Chemical Watch reports that Johnson and Johnson faces potential European talc-cancer cases. European plaintiffs are paying close attention to the Johnson and Johnson talc trials happening in America.
This year three Missouri juries determined that the company’s talc products contributed to the development of two women’s ovarian cancer and one ovarian cancer death. They were presented with evidence of the science that has been linking talc to ovarian cancer since 1982, as well as evidence that the defendants have long been aware of the numerous studies finding this association. The juries awarded the victims and their families a total of more than $195 million in damages.
Law360 reported in May on the second major talc trial: “During closing arguments Friday, plaintiffs’ attorney Allen R. Smith, Jr., of the Talc Litigation Group told jurors that Johnson & Johnson had discussed the product’s ovarian cancer risks for decades but failed to warn consumers. He showed jurors a 1986 Johnson & Johnson internal document noting ‘retrospective studies have implicated talc use in the vaginal area with the incidence of ovarian cancer,’ saying it was one of many documents showing the company internally recognized there was a risk while denying it publicly.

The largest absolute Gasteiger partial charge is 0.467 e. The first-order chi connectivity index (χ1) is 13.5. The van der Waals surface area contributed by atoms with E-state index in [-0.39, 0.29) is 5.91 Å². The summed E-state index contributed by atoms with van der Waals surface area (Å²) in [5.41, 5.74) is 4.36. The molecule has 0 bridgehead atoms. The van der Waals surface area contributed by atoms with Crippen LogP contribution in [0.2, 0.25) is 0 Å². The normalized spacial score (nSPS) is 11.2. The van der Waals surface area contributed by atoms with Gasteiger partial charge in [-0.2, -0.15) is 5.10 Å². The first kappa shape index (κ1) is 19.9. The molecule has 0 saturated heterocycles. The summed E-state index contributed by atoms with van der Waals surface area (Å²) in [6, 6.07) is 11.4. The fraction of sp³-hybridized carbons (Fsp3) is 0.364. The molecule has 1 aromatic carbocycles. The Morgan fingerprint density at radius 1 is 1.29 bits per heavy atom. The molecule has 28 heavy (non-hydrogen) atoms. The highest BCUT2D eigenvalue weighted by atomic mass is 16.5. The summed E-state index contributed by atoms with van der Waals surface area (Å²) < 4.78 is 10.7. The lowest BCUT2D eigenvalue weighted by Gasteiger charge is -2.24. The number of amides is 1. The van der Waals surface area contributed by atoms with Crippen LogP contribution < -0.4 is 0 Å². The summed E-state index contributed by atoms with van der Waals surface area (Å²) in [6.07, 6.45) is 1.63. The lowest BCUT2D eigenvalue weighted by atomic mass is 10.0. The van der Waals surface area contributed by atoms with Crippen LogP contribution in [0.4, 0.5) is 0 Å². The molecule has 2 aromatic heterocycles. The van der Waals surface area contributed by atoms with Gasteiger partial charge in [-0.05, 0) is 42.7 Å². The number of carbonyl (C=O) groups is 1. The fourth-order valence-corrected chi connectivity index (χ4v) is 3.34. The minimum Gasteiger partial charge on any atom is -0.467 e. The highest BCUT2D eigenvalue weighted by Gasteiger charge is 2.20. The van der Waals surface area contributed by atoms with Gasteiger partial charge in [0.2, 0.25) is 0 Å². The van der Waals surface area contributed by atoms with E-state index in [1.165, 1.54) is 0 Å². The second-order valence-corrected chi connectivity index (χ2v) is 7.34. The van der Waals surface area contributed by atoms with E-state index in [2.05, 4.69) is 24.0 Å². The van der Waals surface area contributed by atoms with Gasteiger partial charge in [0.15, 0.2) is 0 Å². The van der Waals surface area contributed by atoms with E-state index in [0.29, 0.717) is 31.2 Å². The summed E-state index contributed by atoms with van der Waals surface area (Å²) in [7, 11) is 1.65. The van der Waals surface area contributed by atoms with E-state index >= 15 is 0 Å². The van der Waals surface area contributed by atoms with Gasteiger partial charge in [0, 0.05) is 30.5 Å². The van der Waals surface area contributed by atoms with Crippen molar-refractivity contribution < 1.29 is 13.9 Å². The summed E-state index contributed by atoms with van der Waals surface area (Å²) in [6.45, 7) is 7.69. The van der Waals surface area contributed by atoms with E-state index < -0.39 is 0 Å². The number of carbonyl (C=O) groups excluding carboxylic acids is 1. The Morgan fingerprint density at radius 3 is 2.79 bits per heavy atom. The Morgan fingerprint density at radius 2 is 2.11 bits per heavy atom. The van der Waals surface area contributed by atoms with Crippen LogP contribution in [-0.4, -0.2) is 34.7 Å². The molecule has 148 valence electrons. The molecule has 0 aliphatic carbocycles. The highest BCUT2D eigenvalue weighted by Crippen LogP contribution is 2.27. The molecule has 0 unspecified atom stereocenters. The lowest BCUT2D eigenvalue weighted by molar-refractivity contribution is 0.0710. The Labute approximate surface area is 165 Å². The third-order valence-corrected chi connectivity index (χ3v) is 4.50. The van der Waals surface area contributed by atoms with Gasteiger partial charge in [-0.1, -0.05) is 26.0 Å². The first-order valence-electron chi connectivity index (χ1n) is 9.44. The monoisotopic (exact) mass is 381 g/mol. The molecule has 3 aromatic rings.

‘They can say whatever they want to with their fancy experts when they come up here that testify in litigation all the time,’ he said. ‘This is what they said behind closed doors, when they’re in the house and they don’t think anybody’s listening. A whole different song and dance.’”
Johnson and Johnson is appealing all three Missouri verdicts. Meanwhile plaintiff’s attorneys are appealing two cases that were dismissed from New Jersey court in September before the evidence was presented to juries.
Reportedly nearly 20 Irish women already have legal representation and are preparing to sue the company depending on the results of these appeals. “We [will] let the Americans do the heavy lifting [first],” their attorney told Chemical Watch.
He said that the number of plaintiffs may grow during the months of waiting. He predicted somewhere around 18 months before the results of the appeals might be made known.
Chemical Watch notes that the International Agency for Research on Cancer has classified genital talc as a possible carcinogen and that although the European Chemicals Agency said that a majority of its notifiers did not classify talc as carcinogen, data in its classification and labeling inventory may be unreliable, erroneous or inconsistent.